Soon, there was marital strife for Springsteen, fully documented in what has been described as one of the great break-up albums of all time, Tunnel of Love. Strife came from within Springsteen's group, the E Street Band, as well. His guitarist - who'd played stage left of Springsteen since their earliest days in New Jersey - Little Steven Van Zandt, was aghast, he told Remnick, at the way Springsteen's personal life had crept into the album. They had a blow-up. " 'People don't need you talking about your life,'" he recalled telling Springsteen. " 'They need you for their lives. That's your thing. Giving some logic and reason and sympathy and passion to this cold, fragmented, confusing world - that's your gift. Explaining their lives to them, not yours.'"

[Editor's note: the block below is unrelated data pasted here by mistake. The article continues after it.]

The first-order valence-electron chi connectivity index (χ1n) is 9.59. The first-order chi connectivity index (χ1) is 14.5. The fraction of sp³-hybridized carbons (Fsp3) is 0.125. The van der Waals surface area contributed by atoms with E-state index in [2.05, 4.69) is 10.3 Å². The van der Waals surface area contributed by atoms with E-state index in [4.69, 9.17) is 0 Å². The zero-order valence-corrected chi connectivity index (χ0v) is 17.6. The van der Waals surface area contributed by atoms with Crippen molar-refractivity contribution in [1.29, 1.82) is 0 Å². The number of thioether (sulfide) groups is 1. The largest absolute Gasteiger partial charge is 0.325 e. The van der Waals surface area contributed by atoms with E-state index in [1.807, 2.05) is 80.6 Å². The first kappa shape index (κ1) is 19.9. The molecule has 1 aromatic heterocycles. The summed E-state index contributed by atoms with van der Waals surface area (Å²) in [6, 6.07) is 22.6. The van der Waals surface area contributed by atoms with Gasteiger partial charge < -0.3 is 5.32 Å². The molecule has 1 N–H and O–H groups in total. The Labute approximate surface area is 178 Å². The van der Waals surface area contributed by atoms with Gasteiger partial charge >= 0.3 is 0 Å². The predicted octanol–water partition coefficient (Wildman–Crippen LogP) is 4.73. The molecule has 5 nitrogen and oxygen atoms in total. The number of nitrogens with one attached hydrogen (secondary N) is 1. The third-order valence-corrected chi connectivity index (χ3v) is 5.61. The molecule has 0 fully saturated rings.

The next time Springsteen wrote about his own life the song was called Red-Headed Woman. This was Patti Scialfa, whom he knew from the Asbury Park music scene and hired on as an E Street band singer. This year they will have been together 29 years, 22 as man and wife.
The albums that have followed are Springsteen's most political yet. Wrecking Ball is an indictment of capitalism set to Celtic, jazz, gospel and folk harmonies. Perhaps the best of Springsteen's later output was his response to the 9/11 terrorist attacks. The Rising was typically Springsteen in its evocation of the struggle of ordinary people to comprehend the atrocities of that day and to move forward, but a departure as well. Springsteen wrote, for the first time, from a female point of view(Into the Fire, You're Missing) and, as importantly, delved into Eastern music with Asif Ali Khan on Worlds Apart.